Sunday, March 4, 2018

President Lincoln Signs Law to Create Idaho Territory [otd 03/04]

On March 4, 1863, President Abraham Lincoln signed the bill that created Idaho Territory, splitting it off from Washington Territory. The signing culminated a period of intense political wrangling that first heated up in late 1858, after the Yakima Indian War. When Oregon became a state in February 1859, Washington Territory was left basically as a catch-all for the area north of Utah and west of (vaguely) the Rockies.
Gold pan with nuggets amidst black sand.
National Park Service.

The bickering and horse-trading greatly intensified after Captain Elias Pierce’s party discovered gold along the Clearwater River in the fall of 1860 [blog, Oct 2]. Ignoring the boundary of the Nez Perce Indian Reservation, prospectors poured into the region.

Washington Territorial officials quickly created Shoshone County to provide an administrative structure for the Idaho mining districts. The county encompassed the region between near-future Lewiston and the Continental Divide, and south from the Canadian border to some amorphous boundary down towards Utah Territory.

As more prospectors arrived and spread south, the legislature split Shoshone County along the Clearwater River. The area to the south became Nez Perce County, with Lewiston as the seat. And still the eager gold seekers pressed on, making more gold discoveries in the Boise Basin (a high mountainous plain northeast of Boise City, which did not yet exist).

By the end of 1862, the population centers for Washington Territory had shifted dramatically … from the Puget Sound area to the gold fields of (future) Idaho and Montana. And the imbalance grew worse with every day that passed. Alarmed, political leaders in Olympia knew they had to shed all those voters that could challenge their control of the Territorial legislature.

“Not so fast” politicos in Walla Walla and Lewiston said: Let’s keep the Territory intact, but move the capital to our more central location. Even Vancouver had a dark horse in the running. Located on the preferred wagon road between coastal Washington and the interior, they had hopes of winning the capital as a compromise candidate.

After much maneuvering, the contest became a face-off between Olympia and Lewiston. A complete description of their respective agendas is beyond the scope of this article, but the Olympians got what they wanted. The split placed the border just west of Lewiston. That retained the maximum area for the future growth of Washington's population and economy, but dumped all those prospector votes. It was well they did. At the first census, completed in September of 1863, Idaho Territory had nearly three times the population of Washington Territory.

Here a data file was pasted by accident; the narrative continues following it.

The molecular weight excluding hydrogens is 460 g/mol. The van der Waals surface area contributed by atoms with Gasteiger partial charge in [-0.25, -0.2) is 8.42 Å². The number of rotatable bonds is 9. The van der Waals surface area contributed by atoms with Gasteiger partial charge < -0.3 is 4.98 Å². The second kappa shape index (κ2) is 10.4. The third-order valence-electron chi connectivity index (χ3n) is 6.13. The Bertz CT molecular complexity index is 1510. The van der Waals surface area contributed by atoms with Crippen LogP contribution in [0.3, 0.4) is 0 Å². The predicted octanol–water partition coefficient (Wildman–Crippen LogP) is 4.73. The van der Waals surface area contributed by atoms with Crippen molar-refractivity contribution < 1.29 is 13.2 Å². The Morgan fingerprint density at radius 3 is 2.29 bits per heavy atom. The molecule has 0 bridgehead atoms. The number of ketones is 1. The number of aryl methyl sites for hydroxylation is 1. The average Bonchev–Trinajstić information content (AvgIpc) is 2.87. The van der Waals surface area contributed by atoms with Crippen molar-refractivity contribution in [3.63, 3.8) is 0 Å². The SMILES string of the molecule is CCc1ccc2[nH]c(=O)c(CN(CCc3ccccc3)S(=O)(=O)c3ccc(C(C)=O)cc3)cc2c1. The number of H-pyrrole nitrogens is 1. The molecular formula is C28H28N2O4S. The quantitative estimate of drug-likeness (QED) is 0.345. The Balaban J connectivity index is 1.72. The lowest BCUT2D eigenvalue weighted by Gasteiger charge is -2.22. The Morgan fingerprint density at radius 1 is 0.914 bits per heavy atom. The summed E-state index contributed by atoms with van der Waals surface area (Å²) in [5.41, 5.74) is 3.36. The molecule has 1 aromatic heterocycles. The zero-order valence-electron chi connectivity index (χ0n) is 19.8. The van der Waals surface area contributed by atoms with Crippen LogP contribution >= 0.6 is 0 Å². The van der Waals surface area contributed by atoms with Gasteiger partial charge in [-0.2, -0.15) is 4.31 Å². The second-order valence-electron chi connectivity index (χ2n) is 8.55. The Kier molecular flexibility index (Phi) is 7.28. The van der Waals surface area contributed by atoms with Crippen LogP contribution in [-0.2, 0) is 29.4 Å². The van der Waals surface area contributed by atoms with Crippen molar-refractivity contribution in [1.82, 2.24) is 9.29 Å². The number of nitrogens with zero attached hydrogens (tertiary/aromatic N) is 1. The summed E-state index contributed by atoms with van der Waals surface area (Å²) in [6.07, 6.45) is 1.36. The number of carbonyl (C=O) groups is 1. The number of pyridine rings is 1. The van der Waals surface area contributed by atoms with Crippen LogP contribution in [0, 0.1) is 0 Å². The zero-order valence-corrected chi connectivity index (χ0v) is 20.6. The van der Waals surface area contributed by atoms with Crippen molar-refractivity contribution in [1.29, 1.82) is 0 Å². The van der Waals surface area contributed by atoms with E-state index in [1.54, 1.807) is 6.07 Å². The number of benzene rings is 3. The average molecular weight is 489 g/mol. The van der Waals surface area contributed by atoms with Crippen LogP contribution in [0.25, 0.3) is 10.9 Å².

Combination of three U. S. General Land Office maps,
Territorial period.

Lewiston, of course, also won by being designated capital of the new Idaho Territory. Their triumph would be short-lived, however.

As then defined, the Territory was a "geographic monstrosity" - encompassing all the future states of Idaho, Montana, and Wyoming. That gave it an area substantially larger than Texas ... actually, more than Texas and Illinois combined. Nearly 700 direct miles separated Fort Laramie, on the North Platte River, from the capital at Lewiston. That’s roughly equivalent to the distance from Philadelphia to Chicago, but there were no connecting roads to speak of.

Idaho's structure soon changed drastically: Less than 15 months after its founding, Congress reduced it to its present size plus a chunk of Wyoming west of the Continental Divide. Eight months after that, Territorial legislators moved the capital from Lewiston to Boise.
Reference: [B&W], [Illust-State]
"The Creation of the Territory of Idaho," Reference Series No. 264, Idaho State Historical Society (March 1969).

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